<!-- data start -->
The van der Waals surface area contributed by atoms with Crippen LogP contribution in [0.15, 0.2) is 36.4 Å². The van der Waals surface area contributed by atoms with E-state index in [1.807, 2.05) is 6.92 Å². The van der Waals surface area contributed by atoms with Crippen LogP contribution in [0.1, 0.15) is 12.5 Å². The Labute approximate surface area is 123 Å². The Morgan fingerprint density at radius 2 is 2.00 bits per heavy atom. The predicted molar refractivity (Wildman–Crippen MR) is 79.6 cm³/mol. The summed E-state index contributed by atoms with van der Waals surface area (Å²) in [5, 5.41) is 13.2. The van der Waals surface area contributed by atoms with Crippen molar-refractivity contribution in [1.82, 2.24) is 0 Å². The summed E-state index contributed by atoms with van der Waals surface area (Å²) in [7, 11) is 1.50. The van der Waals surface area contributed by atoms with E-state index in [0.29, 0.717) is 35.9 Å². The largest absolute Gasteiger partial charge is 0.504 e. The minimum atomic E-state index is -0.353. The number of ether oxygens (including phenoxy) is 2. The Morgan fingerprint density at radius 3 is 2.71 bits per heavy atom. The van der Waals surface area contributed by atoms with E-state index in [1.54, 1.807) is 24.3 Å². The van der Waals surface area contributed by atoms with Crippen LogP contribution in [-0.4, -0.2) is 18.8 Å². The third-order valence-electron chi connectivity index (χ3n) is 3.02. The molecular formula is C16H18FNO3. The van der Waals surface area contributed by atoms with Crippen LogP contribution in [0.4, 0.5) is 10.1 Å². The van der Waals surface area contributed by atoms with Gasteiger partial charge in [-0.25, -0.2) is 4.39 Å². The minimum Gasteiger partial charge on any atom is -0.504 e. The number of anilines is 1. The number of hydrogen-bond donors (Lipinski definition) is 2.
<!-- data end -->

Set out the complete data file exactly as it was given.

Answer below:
The van der Waals surface area contributed by atoms with Crippen LogP contribution in [0.15, 0.2) is 36.4 Å². The van der Waals surface area contributed by atoms with E-state index in [1.807, 2.05) is 6.92 Å². The van der Waals surface area contributed by atoms with Crippen LogP contribution in [0.1, 0.15) is 12.5 Å². The Labute approximate surface area is 123 Å². The Morgan fingerprint density at radius 2 is 2.00 bits per heavy atom. The predicted molar refractivity (Wildman–Crippen MR) is 79.6 cm³/mol. The summed E-state index contributed by atoms with van der Waals surface area (Å²) in [5, 5.41) is 13.2. The van der Waals surface area contributed by atoms with Crippen molar-refractivity contribution in [1.82, 2.24) is 0 Å². The summed E-state index contributed by atoms with van der Waals surface area (Å²) in [7, 11) is 1.50. The van der Waals surface area contributed by atoms with E-state index in [0.29, 0.717) is 35.9 Å². The largest absolute Gasteiger partial charge is 0.504 e. The minimum atomic E-state index is -0.353. The number of ether oxygens (including phenoxy) is 2. The Morgan fingerprint density at radius 3 is 2.71 bits per heavy atom. The van der Waals surface area contributed by atoms with E-state index in [1.54, 1.807) is 24.3 Å². The van der Waals surface area contributed by atoms with Crippen LogP contribution in [-0.4, -0.2) is 18.8 Å². The third-order valence-electron chi connectivity index (χ3n) is 3.02. The molecular formula is C16H18FNO3. The van der Waals surface area contributed by atoms with Crippen LogP contribution in [0.4, 0.5) is 10.1 Å². The van der Waals surface area contributed by atoms with Gasteiger partial charge in [-0.25, -0.2) is 4.39 Å². The minimum Gasteiger partial charge on any atom is -0.504 e. The number of anilines is 1. The number of hydrogen-bond donors (Lipinski definition) is 2.